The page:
Sometime last summer, I was discussing my fantasy Dave Matthews Band set-list with my husband. Predictably, I listed many of my usual favorites including “Bartender,” “One Sweet World,” “#41,” “Pig,” and “Granny,” (although I noted that “Pig,” and “Granny,” aren’t typically played on the same night). But hey, this wasn’t about probability, it was about desire, so I went all out and said, “And ‘Captain,‘ I would be SO happy if they played ‘Captain.‘ But they won’t, I mean they haven’t since 2004, and that was only once...” Apparently, I forgot which band I was talking about, because with DMB all things are possible.
Not only did our boys bust out “Captain” at the caravan last weekend, but they also pulled out “Break Free,” “Can’t Stop,” and “Kill the King,” all of which have been living under wraps since 2006. And that’s not all. A bounty of new covers came to light in Atlantic City, including Aerosmith’s “Sweet Emotion,” Morphine’s “Buena,” Procul Harum’s “A Whiter Shade of Pale,” and Led Zeppelin’s “Good Times Bad Times.”
Over three amazing shows, almost 60 songs were played without a single repeat. And according to those who were lucky enough to attend the festival, the energy was out of this universe. It’s such a testament to the undying chemistry between the band members that they can come together after a long break and fall right back into their rhythmic groove. Kind of like old friends who haven’t spoken for years but easily pick up the conversation when time allows.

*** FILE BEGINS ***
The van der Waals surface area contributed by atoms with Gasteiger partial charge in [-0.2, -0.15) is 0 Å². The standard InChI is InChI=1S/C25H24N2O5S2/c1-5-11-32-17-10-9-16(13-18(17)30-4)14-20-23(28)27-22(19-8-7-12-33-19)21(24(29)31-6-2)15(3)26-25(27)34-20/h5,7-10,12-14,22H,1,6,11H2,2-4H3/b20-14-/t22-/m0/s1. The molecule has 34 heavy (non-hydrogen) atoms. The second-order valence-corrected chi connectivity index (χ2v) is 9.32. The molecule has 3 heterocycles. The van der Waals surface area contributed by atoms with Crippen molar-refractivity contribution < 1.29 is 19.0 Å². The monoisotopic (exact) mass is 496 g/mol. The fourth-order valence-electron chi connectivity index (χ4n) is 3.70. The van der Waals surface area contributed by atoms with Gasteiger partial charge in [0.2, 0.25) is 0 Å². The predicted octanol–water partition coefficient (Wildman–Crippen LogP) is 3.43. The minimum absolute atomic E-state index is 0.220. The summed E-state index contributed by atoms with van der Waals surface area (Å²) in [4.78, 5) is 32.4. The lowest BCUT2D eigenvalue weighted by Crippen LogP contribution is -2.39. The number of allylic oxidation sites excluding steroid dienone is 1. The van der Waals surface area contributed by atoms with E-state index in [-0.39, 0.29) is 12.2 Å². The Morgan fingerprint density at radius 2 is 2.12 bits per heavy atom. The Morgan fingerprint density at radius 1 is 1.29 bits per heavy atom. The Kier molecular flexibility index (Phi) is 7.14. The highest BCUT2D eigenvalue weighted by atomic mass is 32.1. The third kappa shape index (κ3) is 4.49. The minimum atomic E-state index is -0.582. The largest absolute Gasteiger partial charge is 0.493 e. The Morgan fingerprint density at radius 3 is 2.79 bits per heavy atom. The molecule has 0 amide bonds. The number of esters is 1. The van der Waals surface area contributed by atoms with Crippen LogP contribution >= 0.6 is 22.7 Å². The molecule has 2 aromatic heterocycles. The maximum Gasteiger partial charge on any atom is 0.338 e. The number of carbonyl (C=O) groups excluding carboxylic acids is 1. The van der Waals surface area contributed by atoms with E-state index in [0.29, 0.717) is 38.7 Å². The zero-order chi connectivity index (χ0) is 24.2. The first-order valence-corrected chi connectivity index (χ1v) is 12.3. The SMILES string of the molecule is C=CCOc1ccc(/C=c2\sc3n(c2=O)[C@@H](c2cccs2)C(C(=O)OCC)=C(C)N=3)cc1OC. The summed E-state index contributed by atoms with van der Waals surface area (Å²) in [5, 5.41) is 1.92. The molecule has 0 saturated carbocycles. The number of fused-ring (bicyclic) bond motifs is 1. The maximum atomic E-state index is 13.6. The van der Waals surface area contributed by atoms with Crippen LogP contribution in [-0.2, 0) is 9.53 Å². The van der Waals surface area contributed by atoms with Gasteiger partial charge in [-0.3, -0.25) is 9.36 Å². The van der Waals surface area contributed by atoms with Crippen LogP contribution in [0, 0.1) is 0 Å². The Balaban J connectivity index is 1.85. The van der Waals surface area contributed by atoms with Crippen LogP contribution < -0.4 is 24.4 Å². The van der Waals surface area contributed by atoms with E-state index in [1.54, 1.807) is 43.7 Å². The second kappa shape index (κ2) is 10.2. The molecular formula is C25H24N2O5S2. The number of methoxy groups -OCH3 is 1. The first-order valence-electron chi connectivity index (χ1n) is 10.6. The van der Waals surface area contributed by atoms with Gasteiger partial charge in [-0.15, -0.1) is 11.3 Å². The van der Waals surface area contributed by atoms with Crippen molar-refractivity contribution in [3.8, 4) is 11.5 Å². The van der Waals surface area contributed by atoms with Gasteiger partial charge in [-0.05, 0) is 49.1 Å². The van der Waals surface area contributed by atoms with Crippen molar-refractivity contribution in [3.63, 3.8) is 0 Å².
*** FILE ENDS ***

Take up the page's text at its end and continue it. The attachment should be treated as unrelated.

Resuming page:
As writers, we often say that our stories are already written, being held by an invisible net, and that all we need to do is access that wealth and find a way to translate what is out there into our minds and onto our blank pages. I wonder if a similar theme occurs with music. Is there a running musical stream somewhere in the ethos that great musicians are able to tap into? And if so, who does music belong to? The performers? The fans? The composers? I’m not sure about all songs, but at least with the Dave Matthews Band, the music seems to transcend the idea of ownership. As with the torrents that we download, the beauty of the music itself exists as a shared entity.
And still, I wish we knew more about Dave’s creative process. Over the years, he has offered bits and pieces of what happens to him when he works. I recently came across this video taken during the making of “Before These Crowded Streets,” in 1998. In it Dave says, “it’s frightening when you are working on something and it just kicks the crap out of you...maybe in the creative process getting the crap kicked out of you is a good thing in the long run, but it’s frightening while it’s going on.”
And so I just want to say thank you, to Dave, Carter, Boyd, Stefan, Tim, Rashawn, Jeff, and, of course, LeRoi, for getting the crap kicked out of yourselves time and again so that we can all break free.
Hayley Bauman, Psy.D.
Author of Serendipity and the Search for True Self